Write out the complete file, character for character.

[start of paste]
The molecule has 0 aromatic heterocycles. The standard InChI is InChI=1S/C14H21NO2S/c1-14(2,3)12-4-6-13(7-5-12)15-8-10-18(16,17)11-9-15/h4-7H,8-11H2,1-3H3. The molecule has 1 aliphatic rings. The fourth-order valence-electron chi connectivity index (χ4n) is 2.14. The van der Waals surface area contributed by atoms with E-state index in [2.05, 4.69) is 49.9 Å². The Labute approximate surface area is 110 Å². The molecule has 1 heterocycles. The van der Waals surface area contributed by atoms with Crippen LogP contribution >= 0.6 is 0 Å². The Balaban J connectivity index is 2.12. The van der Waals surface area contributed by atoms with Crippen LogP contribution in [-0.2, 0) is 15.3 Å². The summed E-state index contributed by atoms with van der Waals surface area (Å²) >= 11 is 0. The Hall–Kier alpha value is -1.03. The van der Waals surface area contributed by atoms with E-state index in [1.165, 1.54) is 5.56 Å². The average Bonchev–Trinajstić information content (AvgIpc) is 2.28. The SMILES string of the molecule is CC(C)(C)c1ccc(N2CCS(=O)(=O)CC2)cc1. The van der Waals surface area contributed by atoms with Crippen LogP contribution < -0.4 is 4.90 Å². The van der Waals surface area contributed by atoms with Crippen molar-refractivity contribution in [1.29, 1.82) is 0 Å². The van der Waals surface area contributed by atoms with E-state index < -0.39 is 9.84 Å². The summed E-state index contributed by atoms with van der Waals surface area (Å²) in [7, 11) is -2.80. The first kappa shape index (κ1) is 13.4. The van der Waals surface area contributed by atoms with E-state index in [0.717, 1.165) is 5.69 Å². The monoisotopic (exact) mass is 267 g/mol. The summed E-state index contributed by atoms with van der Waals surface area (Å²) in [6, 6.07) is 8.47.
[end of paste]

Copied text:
The molecule has 0 aromatic heterocycles. The standard InChI is InChI=1S/C14H21NO2S/c1-14(2,3)12-4-6-13(7-5-12)15-8-10-18(16,17)11-9-15/h4-7H,8-11H2,1-3H3. The molecule has 1 aliphatic rings. The fourth-order valence-electron chi connectivity index (χ4n) is 2.14. The van der Waals surface area contributed by atoms with E-state index in [2.05, 4.69) is 49.9 Å². The Labute approximate surface area is 110 Å². The molecule has 1 heterocycles. The van der Waals surface area contributed by atoms with Crippen LogP contribution >= 0.6 is 0 Å². The Balaban J connectivity index is 2.12. The van der Waals surface area contributed by atoms with Crippen LogP contribution in [-0.2, 0) is 15.3 Å². The summed E-state index contributed by atoms with van der Waals surface area (Å²) >= 11 is 0. The Hall–Kier alpha value is -1.03. The van der Waals surface area contributed by atoms with E-state index in [1.165, 1.54) is 5.56 Å². The average Bonchev–Trinajstić information content (AvgIpc) is 2.28. The SMILES string of the molecule is CC(C)(C)c1ccc(N2CCS(=O)(=O)CC2)cc1. The van der Waals surface area contributed by atoms with Crippen LogP contribution < -0.4 is 4.90 Å². The van der Waals surface area contributed by atoms with Crippen molar-refractivity contribution in [1.29, 1.82) is 0 Å². The van der Waals surface area contributed by atoms with E-state index < -0.39 is 9.84 Å². The summed E-state index contributed by atoms with van der Waals surface area (Å²) in [7, 11) is -2.80. The first kappa shape index (κ1) is 13.4. The van der Waals surface area contributed by atoms with E-state index in [0.717, 1.165) is 5.69 Å². The monoisotopic (exact) mass is 267 g/mol. The summed E-state index contributed by atoms with van der Waals surface area (Å²) in [6, 6.07) is 8.47.